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Have a purpose, have fun and give a little, says campaign donor

March 25, 2003

"Im trying to help set up a system to avoid ‘the Austin Peay Shuffle. I tell our student workers, ‘dont say I dont know when youre asked a question. Thats not a suitable answer.

Malinda Mabry, technical clerk for the Office of University Center Facilities, remembers how frustrating the old run-around was for her when she was an APSU student. And, unfortunately, it's still too often the reality.
March 25, 2003

"I'm trying to help set up a system to avoid ‘the Austin Peay Shuffle. I tell our student workers, ‘don't say I don't know' when you're asked a question. That's not a suitable answer.”

Malinda Mabry, technical clerk for the Office of University Center Facilities, remembers how frustrating “the old run-around” was for her when she was an APSU student. And, unfortunately, it's still too often the reality.

“We still send students from one office to another,” Mabry says. “We've got to establish a one-stop location where they can go and get answers to their questions.”

Mabry views the UC Information Desk, which she oversees, as the logical location. Because she's determined students shouldn't have to go elsewhere for answers, she spends part of her time simply calling University offices and departments to secure needed information.

Along with Manya Hemmings, Mabry supervises 30 student-workers. For the student-workers, as well as students, Mabry's easy-going manner, casually chic attire and warm smile make her approachable. She laughs easily, and when she laughs, her green eyes sparkle and her newly cropped blonde curls bounce against her cheeks.

And she laughs and smiles often.

“I like working with students,” she says. “I'm a person who can't sit still. I like to get up, move around and have some fun.” Since she doesn't differentiate between work and play, having fun is not a problem. If she couldn't find fun in her job, she'd be “a long time gone.”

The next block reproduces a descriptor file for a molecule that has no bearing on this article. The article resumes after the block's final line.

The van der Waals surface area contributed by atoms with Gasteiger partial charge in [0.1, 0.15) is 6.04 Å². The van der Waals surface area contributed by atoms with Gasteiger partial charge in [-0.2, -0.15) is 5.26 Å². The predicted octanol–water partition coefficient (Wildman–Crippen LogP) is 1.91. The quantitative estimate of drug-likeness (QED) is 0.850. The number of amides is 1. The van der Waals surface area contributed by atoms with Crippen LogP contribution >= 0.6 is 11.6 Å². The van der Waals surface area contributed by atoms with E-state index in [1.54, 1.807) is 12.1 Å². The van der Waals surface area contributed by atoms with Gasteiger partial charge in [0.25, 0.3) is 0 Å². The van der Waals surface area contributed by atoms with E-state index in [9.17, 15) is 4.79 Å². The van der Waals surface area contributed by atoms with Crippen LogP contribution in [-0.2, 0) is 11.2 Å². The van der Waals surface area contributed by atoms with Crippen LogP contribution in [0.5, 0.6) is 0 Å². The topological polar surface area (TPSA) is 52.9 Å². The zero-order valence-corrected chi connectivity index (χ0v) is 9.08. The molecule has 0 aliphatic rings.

Mabry's only real job before joining the APSU staff was working for her father, Bill Mabry, at Conroy, Marable and Holleman. Just as he brought her, as an adult, into his company, earlier, her mother brought her to APSU. Perhaps that's why she's so comfortable here.

“I've been here all my life,” she says. “When I was in the first grade, my mother came back to APSU to get a bachelor's degree. By eighth grade, she finished her master's. I often tagged along with her to class, to ballgames.

“That was back in the 70sthe era of Fly Williams. We went to all the gamesat home and awayto watch Fly play," Mabry says. "And I feel as if I grew up with half the professors here.”

In addition to the people at APSU, Mabry likes the diversity of her duties. “I handle student IDs, reserve facilities, move tables, pour water, whatever needs to be done,” she says. “I'm a jack of all trades.”

Helping showcase and reserve rooms in the University Center is one of her more important duties, as that provides a new way for APSU to make money, which is increasingly important as state funding diminishes. As the word gets out about the outstanding accommodations available in APSU's new University Center, more and more groups are signing on the dotted line.

Groups that have rented space in the UC since it opened last year include Girl Scouts of America, Tennessee Baptist Convention, Tennessee Municipal Judges, Leadership Clarksville, Leadership Middle Tennessee and the Rotary District Conference.

Although it's obvious Mabry enjoys her work, she's aware of some uncertainty on campus due to seemingly endless budget problems. While some faculty and staff lament (and, in her opinion, help fuel) low morale, she believes in choosing your own attitude.

“I tell them ‘Ok, you're unsure of things. Well, nothing is ever certain, so get over it. Get up and get going.'”

To “get going” is easy for Mabry, who likes to be in the middle of the action. Why? “It makes you feel a part of things,” she says.

She recalls last year's Plant the Campus Red effort. “I was so sore the next day I could not move, but we had a ball working together,” she says. “If everyone would just pitch in a little…”

She has the same philosophy about supporting APSU financially. “I give a little. As much as I can,” she says. “But put what I give with others' gifts, and it all adds up.”

At the kick-off of Campus Campaign 2003, each member of the University community was encouraged to give whatever he or she was able to the area of the University dearest to them.

Mabry specified that her gifts go to fund various needs in the biology department. In that, she truly followed her heart. Today, the sparkle in her eyes is matched by the sparkle of a diamond ring on her finger.

This month Malinda Mabry and Dr. Floyd Scott, professor of biology, became engaged.